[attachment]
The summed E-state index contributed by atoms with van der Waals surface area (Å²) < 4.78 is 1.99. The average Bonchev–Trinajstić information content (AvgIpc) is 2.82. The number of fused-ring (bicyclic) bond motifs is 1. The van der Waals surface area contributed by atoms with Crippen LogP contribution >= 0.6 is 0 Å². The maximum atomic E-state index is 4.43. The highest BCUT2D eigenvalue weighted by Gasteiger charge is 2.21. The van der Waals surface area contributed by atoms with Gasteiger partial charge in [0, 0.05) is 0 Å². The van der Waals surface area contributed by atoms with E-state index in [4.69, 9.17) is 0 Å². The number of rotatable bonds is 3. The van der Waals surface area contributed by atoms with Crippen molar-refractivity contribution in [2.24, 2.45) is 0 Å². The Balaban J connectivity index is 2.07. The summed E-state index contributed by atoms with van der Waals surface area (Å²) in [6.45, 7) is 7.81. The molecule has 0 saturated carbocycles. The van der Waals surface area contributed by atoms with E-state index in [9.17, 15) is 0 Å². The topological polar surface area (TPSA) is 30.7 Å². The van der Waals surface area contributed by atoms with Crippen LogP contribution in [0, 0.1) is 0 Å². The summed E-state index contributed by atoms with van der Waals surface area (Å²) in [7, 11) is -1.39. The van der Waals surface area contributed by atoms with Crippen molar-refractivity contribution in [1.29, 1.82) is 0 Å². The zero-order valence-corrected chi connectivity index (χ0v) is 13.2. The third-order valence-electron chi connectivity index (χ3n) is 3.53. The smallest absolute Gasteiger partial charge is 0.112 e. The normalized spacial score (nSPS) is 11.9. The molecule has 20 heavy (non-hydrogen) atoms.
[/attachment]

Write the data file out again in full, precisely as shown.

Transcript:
The summed E-state index contributed by atoms with van der Waals surface area (Å²) < 4.78 is 1.99. The average Bonchev–Trinajstić information content (AvgIpc) is 2.82. The number of fused-ring (bicyclic) bond motifs is 1. The van der Waals surface area contributed by atoms with Crippen LogP contribution >= 0.6 is 0 Å². The maximum atomic E-state index is 4.43. The highest BCUT2D eigenvalue weighted by Gasteiger charge is 2.21. The van der Waals surface area contributed by atoms with Gasteiger partial charge in [0, 0.05) is 0 Å². The van der Waals surface area contributed by atoms with E-state index in [4.69, 9.17) is 0 Å². The number of rotatable bonds is 3. The van der Waals surface area contributed by atoms with Crippen molar-refractivity contribution in [2.24, 2.45) is 0 Å². The Balaban J connectivity index is 2.07. The summed E-state index contributed by atoms with van der Waals surface area (Å²) in [6.45, 7) is 7.81. The molecule has 0 saturated carbocycles. The van der Waals surface area contributed by atoms with E-state index in [9.17, 15) is 0 Å². The topological polar surface area (TPSA) is 30.7 Å². The van der Waals surface area contributed by atoms with Crippen LogP contribution in [0, 0.1) is 0 Å². The summed E-state index contributed by atoms with van der Waals surface area (Å²) in [7, 11) is -1.39. The van der Waals surface area contributed by atoms with Crippen molar-refractivity contribution in [1.29, 1.82) is 0 Å². The zero-order valence-corrected chi connectivity index (χ0v) is 13.2. The third-order valence-electron chi connectivity index (χ3n) is 3.53. The smallest absolute Gasteiger partial charge is 0.112 e. The normalized spacial score (nSPS) is 11.9. The molecule has 20 heavy (non-hydrogen) atoms.